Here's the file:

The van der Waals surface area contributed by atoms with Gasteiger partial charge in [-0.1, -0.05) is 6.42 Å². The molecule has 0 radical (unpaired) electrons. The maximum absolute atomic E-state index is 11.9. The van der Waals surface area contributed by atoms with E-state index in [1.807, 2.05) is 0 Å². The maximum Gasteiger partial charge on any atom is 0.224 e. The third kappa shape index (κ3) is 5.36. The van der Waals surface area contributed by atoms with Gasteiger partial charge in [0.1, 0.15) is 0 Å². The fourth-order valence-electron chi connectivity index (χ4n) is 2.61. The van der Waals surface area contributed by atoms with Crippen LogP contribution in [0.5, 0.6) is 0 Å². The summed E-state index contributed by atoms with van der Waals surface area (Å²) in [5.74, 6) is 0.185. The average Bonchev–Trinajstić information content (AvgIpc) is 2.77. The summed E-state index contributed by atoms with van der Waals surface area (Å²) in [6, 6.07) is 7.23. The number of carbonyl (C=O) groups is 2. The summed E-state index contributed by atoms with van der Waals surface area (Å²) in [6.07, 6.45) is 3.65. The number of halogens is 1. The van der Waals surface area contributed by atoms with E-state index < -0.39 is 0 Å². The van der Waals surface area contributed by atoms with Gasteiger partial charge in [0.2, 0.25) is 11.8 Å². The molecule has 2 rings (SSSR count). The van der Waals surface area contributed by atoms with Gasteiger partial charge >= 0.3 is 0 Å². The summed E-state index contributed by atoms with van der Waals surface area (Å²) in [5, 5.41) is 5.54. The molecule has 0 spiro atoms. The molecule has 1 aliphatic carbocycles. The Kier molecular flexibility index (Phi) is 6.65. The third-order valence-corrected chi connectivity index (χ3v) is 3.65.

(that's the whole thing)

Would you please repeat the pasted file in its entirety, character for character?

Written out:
The van der Waals surface area contributed by atoms with Gasteiger partial charge in [-0.1, -0.05) is 6.42 Å². The molecule has 0 radical (unpaired) electrons. The maximum absolute atomic E-state index is 11.9. The van der Waals surface area contributed by atoms with E-state index in [1.807, 2.05) is 0 Å². The maximum Gasteiger partial charge on any atom is 0.224 e. The third kappa shape index (κ3) is 5.36. The van der Waals surface area contributed by atoms with Gasteiger partial charge in [0.1, 0.15) is 0 Å². The fourth-order valence-electron chi connectivity index (χ4n) is 2.61. The van der Waals surface area contributed by atoms with Crippen LogP contribution in [0.5, 0.6) is 0 Å². The summed E-state index contributed by atoms with van der Waals surface area (Å²) in [5.74, 6) is 0.185. The average Bonchev–Trinajstić information content (AvgIpc) is 2.77. The summed E-state index contributed by atoms with van der Waals surface area (Å²) in [6, 6.07) is 7.23. The number of carbonyl (C=O) groups is 2. The summed E-state index contributed by atoms with van der Waals surface area (Å²) in [6.07, 6.45) is 3.65. The number of halogens is 1. The van der Waals surface area contributed by atoms with E-state index < -0.39 is 0 Å². The van der Waals surface area contributed by atoms with Gasteiger partial charge in [0.2, 0.25) is 11.8 Å². The molecule has 2 rings (SSSR count). The van der Waals surface area contributed by atoms with Gasteiger partial charge >= 0.3 is 0 Å². The summed E-state index contributed by atoms with van der Waals surface area (Å²) in [5, 5.41) is 5.54. The molecule has 0 spiro atoms. The molecule has 1 aliphatic carbocycles. The Kier molecular flexibility index (Phi) is 6.65. The third-order valence-corrected chi connectivity index (χ3v) is 3.65.